Wholesome eats are no longer an indulgence for the privileged
The organic movement has earned high marks for its environmental accomplishments, but when it comes to socioeconomic issues, the high-minded ethos falls flat. Access to the wholesome nutrition of organic food is simply barred by the niche market's high price tags. So how do we make quality food available to all? A few groups are cooking up some innovative solutions.
At the One World Café in Salt Lake City, customers set the price for their organic, fair-trade meals. Urbanite reports that One World provides options for all customers, from homeless patrons to business folks on their lunch breaks. A daily free entrée is always on the menu and the restaurant offers a 'hand-up, not a hand-out' option by exchanging meal coupons for every hour of volunteer service. At the end of the day, says founder Denise Cerreta, the restaurant ends up with a fair price for the staff's work.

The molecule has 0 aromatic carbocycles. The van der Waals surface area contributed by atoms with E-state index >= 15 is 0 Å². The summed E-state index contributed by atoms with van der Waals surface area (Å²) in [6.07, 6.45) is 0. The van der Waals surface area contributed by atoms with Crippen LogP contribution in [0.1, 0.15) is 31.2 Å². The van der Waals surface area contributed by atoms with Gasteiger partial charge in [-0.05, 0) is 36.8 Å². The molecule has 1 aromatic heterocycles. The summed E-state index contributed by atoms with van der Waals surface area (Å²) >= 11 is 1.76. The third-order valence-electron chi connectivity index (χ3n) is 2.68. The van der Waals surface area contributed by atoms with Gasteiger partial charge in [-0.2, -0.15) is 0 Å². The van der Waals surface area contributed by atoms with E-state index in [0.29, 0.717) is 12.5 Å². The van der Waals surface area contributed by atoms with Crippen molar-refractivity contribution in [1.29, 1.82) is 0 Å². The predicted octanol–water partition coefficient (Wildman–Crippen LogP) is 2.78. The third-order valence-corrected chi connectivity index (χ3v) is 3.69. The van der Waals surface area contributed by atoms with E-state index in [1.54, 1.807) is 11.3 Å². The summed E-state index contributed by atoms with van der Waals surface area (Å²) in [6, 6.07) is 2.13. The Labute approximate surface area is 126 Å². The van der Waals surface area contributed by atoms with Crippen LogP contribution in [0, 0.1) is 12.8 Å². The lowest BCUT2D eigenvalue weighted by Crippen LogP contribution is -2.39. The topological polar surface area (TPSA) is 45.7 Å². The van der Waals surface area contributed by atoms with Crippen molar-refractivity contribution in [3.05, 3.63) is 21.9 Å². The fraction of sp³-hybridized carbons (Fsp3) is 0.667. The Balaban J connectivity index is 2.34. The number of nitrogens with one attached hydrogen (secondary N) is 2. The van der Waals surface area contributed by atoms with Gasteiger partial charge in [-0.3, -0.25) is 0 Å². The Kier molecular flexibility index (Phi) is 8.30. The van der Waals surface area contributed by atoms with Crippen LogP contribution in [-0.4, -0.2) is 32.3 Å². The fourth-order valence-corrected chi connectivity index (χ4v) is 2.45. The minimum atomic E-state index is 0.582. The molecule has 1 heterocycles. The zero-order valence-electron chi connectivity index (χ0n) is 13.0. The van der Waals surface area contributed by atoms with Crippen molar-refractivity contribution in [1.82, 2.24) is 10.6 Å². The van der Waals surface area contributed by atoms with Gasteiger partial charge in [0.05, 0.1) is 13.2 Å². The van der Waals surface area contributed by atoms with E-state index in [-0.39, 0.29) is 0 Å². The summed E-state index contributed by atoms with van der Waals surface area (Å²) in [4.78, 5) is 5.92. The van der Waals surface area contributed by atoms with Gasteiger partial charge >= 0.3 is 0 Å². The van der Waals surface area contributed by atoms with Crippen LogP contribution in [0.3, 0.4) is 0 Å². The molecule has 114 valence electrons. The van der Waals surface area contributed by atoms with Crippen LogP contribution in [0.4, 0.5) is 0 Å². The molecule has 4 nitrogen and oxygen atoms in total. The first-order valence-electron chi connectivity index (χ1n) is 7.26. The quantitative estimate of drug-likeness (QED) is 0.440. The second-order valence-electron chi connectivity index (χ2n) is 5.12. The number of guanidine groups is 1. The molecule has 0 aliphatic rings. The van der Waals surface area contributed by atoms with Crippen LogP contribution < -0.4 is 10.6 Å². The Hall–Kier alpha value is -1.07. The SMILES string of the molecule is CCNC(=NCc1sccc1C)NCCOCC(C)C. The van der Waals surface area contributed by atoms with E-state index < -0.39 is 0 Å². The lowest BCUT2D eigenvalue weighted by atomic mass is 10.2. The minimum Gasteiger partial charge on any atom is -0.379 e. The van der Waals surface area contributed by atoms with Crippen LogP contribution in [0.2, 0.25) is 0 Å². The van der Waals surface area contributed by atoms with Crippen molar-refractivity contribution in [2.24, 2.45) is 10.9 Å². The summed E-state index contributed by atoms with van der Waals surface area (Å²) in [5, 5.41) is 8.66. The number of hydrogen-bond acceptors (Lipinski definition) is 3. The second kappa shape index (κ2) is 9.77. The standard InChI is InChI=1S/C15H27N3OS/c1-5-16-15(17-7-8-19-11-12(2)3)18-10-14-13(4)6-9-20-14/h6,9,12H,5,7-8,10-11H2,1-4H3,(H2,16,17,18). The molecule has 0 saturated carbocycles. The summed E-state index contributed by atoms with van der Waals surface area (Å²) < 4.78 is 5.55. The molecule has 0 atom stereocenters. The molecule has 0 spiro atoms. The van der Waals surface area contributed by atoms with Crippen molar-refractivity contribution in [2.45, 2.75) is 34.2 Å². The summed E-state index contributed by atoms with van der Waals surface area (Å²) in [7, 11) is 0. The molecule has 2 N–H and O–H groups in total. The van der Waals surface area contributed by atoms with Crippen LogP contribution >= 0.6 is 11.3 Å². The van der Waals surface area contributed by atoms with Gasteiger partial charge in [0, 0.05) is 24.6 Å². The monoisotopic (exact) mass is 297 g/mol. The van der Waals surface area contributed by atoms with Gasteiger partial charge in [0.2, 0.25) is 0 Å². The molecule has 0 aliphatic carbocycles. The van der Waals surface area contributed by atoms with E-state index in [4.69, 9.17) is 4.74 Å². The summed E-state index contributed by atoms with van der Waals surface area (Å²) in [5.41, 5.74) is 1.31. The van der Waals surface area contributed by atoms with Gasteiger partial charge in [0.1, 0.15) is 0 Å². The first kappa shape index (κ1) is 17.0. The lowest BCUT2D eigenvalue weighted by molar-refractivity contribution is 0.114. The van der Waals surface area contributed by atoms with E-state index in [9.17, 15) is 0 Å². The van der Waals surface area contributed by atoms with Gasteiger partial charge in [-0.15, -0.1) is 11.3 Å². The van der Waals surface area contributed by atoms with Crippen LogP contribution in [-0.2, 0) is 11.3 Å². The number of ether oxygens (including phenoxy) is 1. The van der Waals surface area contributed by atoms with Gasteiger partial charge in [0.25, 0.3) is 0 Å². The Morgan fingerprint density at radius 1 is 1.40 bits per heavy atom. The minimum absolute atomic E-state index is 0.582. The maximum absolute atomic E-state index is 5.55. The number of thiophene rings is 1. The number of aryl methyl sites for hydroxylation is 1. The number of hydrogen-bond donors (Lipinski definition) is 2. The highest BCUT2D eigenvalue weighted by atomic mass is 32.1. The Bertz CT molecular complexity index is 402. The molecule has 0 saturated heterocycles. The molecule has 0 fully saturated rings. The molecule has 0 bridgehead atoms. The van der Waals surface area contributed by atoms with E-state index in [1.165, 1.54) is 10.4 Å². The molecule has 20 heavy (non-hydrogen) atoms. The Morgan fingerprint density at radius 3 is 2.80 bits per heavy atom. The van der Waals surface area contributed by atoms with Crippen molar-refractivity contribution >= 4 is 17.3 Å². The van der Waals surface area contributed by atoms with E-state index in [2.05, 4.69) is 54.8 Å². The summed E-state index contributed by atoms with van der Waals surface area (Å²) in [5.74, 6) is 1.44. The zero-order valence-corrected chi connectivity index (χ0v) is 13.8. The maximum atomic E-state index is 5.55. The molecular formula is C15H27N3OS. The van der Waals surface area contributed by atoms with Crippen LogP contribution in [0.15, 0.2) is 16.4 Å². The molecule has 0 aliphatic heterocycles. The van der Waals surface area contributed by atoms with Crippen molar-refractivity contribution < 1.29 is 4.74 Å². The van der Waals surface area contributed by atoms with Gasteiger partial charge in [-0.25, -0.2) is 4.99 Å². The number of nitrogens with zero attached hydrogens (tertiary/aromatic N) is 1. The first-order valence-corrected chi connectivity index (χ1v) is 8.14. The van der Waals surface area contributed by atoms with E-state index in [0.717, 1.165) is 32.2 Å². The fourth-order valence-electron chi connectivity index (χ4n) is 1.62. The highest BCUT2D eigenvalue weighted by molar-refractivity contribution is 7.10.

Cerreta, who established the café in 2003, spreads the restaurant's ideals by counseling those with similar entrepreneurial ambitions through her nonprofit, One World Everybody Eats. SAME (So All May Eat) Café, for example, followed in One World's footsteps and opened the doors of its community-based venue in Denver last year.
While pay-what-you-can restaurants are emerging elsewhere, sometimes a little home cooking is what people need most. To get wholesome ingredients into household kitchens, People's Grocery in Oakland, California, doles out organic vittles in a vibrantly refurbished postal truck. According to Plenty, the truck travels through local neighborhoods, playing hip-hop music and setting up tables with fresh produce at numerous posts along its route.
The activists behind People's Grocery began their efforts in 2002 by teaching nutrition classes and starting a community garden. Eventually, though, founders Malaika Edwards, Leander Sellers, and Brahm Ahmadi realized that nutrition classes weren't enough; knowing how to prepare a meal without access to its ingredients is futile. So they began stocking the truck with local organic foods, distributing their wares to nearly 3,500 community members. To meet the growing demand, People's Grocery plans to open a permanent location in 2008.
Go there >> Where Everyone Has a Seat at the Table
Go there, too >> Not Your Average Turnip Truck
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